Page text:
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Mr. Russel Sutter
October 16, 2003
S.1428, Commonsense Consumption Act of 2003
Mr. Chairman and members of the Subcommittee: Thank you for allowing me to testify today. My name is Russ Sutter. I am a consulting actuary with Tillinghast - Towers Perrin and a principal of Towers Perrin. I am a Fellow of the Casualty Actuarial Society and a Member of the American Academy of Actuaries.
In February 2003, Tillinghast published the study "U.S. Tort Costs: 2002 Update, Trends and Findings on the Cost of the U.S. Tort System." I was the primary author of the study. That study examined tort costs in the U.S. from 1950 through 2001. We are in the process of publishing a new study that will include results through 2002.
It is my understanding that the subject of this hearing is S.1428, also known as the "Commonsense Consumption Act of 2003." My testimony does not include specific comments on that bill. Rather, my testimony provides background on the costs of the U.S. tort system, trends in those costs, and a comparison of costs in the U.S. to those in other countries.
Our current research on U.S. tort costs shows the following:
1. The cost of the U.S. tort system was $233 billion in 2002. This represents 2.2% of U.S. gross domestic product, or GDP.
2. In 2002, U.S. tort system costs increased by 13.3% over 2001. Costs in 2001 increased 14.4% over costs in 2000. This total 2-year change of 29.6% was the highest since 1986-1987. This is in contrast to the 5-year period from 1995 to 2000, during which tort costs increased by an average of 2.6% per year.
3. Since 1950, tort costs have increased an average of 9.8% per year, compared to an average GDP growth of 7.1% per year. (Our analysis uses GDP on a nominal basis, before adjusting for inflation.)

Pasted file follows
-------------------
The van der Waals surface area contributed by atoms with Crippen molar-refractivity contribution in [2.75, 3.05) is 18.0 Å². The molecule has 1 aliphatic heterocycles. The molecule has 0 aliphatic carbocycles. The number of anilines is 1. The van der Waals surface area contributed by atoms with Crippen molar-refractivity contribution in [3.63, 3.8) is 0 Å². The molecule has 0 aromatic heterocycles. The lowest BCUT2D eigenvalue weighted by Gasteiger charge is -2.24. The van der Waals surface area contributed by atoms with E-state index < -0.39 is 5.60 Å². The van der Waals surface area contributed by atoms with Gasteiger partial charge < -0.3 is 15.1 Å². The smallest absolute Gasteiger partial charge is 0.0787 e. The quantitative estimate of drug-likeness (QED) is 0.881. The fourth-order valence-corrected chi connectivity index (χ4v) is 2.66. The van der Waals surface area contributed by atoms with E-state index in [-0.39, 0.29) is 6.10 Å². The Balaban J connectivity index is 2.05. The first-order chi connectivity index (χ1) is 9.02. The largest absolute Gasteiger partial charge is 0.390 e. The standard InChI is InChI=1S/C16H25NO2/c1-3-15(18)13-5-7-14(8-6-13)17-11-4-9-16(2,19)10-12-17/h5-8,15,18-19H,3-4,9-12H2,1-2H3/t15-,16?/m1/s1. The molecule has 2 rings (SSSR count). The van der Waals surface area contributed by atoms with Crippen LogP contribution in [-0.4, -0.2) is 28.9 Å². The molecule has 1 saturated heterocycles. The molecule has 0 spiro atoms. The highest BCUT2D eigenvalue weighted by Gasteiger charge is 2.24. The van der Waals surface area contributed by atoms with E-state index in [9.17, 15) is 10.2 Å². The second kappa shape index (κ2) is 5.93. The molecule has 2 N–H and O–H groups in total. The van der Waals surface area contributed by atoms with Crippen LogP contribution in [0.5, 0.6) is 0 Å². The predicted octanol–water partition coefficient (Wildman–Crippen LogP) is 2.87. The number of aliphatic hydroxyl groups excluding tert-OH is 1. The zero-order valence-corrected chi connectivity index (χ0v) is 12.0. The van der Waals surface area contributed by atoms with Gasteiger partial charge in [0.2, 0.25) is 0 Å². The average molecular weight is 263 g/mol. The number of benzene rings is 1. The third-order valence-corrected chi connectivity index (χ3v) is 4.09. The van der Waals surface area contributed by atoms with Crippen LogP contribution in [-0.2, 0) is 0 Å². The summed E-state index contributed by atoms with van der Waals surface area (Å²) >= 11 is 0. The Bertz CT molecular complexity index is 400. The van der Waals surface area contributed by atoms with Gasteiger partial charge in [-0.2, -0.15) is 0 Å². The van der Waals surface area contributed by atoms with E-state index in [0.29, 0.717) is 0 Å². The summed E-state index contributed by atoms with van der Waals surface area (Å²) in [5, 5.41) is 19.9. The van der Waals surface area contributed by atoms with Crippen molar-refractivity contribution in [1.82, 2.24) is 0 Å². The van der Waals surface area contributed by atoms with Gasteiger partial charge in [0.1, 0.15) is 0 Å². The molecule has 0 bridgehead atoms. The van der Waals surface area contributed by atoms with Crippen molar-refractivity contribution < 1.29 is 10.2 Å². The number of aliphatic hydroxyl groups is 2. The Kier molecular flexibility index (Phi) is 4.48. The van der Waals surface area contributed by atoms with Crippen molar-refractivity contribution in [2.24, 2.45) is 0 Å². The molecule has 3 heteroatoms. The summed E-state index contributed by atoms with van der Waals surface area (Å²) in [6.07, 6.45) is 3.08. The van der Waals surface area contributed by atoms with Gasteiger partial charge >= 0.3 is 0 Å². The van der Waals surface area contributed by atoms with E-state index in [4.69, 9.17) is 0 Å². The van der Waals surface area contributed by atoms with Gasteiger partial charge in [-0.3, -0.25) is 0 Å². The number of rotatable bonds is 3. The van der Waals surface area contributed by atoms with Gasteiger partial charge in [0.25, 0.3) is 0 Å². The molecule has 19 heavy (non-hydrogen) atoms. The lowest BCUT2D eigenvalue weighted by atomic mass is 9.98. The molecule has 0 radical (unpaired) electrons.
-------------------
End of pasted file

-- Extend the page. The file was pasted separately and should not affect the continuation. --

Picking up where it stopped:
4. U.S. tort costs were $809 per citizen in 2002. In 1950, torts costs were $12 per citizen, before adjusting for inflation, and $89 per citizen after adjusting for inflation. This implies that real tort costs per citizen have increased by more than 800% since 1950.
5. While not part of our current study, two years ago we did a study comparing tort costs in the U.S. to those of 11 other countries. The 11 other countries included 8 from Western Europe, along with Canada, Japan and Australia. That comparison was based on 1998 data. At that time, the ratio of tort costs to GDP in the U.S. was 1.9%. The other 11 countries had ratios of tort costs to GDP ranging from 0.4% to 1.7%, with an average of 1.0%. In other words, tort costs in the U.S. were approximately twice as high as in the other countries.
6. We attribute the significant increases in costs in 2001 and 2002 to several factors, including asbestos claims, other class action litigation, higher awards in medical malpractice cases, an increase in the number and size of lawsuits against directors and officers of publicly traded companies, and an increase in medical cost inflation.
The charts attached to my written testimony provide details behind some of these findings.
In closing, I would like to point out three items regarding our analysis:
1. This study was not paid for or commissioned by any organization. The study is self-funded by Tillinghast.
2. The study does not attempt to quantify any of the indirect benefits of the tort system, such as acting as a deterrent to unsafe practices and products, or any of the indirect costs of the tort system, such as duplicate or unnecessary medical tests ordered mainly as a defense against possible malpractice allegations.
3. The purpose of the study is not to support any particular viewpoint on tort costs. The study's purpose is to quantify tort costs and the trends in those torts. We do not take any position on whether the costs are too high or too low.
Mr. Chairman, thank you for the opportunity to present this testimony. I will be happy to answer any questions the committee may have.
Source: Tillinghast - Towers Perrin